The closest question I could find with regards to this subject was this one: Countersteering a motorcycle However, it does not address the specific physics of what I would like to know. There are 3 ...
0
votes
1answer
31 views

Vector representation of angular quantities?

In the world of pure rotation, a vector defines an axis of rotation, not a direction in which something moves. Does it means that angular quantities like angular momentum, angular speed, torque etc ...
2
votes
1answer
122 views

Physics of a cold and hot top

Imagine two tops made up of exactly one thousand atoms. One is kept at 4 degrees Kelvin, the other at room temperature. 1. Would they weigh the same given an arbitrarily precise scale in the Earth's ...
0
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0answers
14 views

Determining the range of values for separation angle (Landau problem)

I encountered a problem while reading the following exercise from the second Landau & Lifshitz volume: Determine the range value in the $L$-system for the angle between the two decay particles ...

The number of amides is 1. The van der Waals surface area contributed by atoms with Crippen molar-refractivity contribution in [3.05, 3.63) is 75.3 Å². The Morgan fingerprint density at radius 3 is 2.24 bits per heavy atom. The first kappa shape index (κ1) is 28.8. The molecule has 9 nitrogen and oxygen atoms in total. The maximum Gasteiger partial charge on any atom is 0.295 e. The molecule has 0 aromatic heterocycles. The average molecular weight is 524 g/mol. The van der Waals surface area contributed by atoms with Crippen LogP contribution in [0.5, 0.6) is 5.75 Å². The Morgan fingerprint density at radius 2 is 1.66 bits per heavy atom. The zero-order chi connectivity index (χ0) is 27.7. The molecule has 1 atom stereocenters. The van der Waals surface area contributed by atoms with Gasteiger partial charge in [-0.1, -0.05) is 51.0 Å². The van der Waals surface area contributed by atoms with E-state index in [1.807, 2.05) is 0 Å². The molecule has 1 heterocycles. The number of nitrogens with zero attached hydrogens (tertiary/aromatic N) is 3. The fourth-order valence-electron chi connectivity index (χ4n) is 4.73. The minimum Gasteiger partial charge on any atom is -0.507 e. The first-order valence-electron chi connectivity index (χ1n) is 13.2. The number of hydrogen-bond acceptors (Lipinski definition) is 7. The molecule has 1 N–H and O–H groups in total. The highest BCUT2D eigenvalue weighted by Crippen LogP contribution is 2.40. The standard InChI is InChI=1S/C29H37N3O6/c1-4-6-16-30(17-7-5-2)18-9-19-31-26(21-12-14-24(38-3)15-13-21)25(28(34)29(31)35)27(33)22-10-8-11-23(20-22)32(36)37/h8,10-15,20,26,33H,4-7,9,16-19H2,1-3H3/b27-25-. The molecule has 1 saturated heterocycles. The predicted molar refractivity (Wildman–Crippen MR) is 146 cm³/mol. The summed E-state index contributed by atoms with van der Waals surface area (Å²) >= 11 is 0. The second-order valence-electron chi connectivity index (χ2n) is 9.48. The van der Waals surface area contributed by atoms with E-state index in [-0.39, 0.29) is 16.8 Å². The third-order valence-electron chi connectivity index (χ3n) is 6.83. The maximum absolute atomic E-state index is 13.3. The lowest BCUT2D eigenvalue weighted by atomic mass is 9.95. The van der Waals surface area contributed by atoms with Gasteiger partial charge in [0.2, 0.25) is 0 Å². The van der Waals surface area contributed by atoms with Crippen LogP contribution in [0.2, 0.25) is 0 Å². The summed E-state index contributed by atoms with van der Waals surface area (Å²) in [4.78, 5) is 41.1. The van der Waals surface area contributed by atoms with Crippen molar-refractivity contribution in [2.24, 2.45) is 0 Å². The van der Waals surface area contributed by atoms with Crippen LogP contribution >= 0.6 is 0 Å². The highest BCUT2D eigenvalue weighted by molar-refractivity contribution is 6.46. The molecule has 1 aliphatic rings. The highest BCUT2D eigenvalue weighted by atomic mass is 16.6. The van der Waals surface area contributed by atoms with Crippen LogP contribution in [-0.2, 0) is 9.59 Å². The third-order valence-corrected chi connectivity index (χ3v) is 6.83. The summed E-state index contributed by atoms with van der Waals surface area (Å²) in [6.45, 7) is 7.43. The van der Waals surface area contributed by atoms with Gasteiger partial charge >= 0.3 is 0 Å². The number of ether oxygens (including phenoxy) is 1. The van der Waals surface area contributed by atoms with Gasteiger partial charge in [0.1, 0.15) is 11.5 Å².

2
votes
2answers
3k views

Rolling resistance and static friction

I am a bit confused about the relation between rolling resistance and static friction. I have often heard that it is the static friction that lets the wheel roll. Consider the following two cases: ...
1
vote
0answers
38 views

question regarding work energy theorem [closed]

The question says A smooth track in the for of a quarter circle of radius 6 lies in the vertical plane. A ring of weight 4N moves from $P_1$ to $P_2$ under forces $F_1$,$F_2$ and $F_3$. $F_1$ is ...
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0answers
6 views

Effective length factor of a polymer in solution

If one wants to calculate the force needed to buckle a polymer in solution with Euler buckling, what would the effective length factor be? The polymer is free to move and rotate in solution as it sees ...
5
votes
1answer
173 views

Liquid column “recoils” in a sealed cylinder when hit by a piston — is it possible?

Consider a cylinder filled partially with a liquid (e.g. water). The cylinder is sealed, and is at held at room temperature (e.g 298K). At equilibrium (or when no external disturbance is imparted to ...
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2answers
148 views

Instant centre of rotation for two connected gears

The two gears are have the angular velocities $\omega_1$ and $\omega_2$ respectively with respect to $Oxyz$. The task is to determine the angular velocity $\boldsymbol{\omega}$ of the arm ...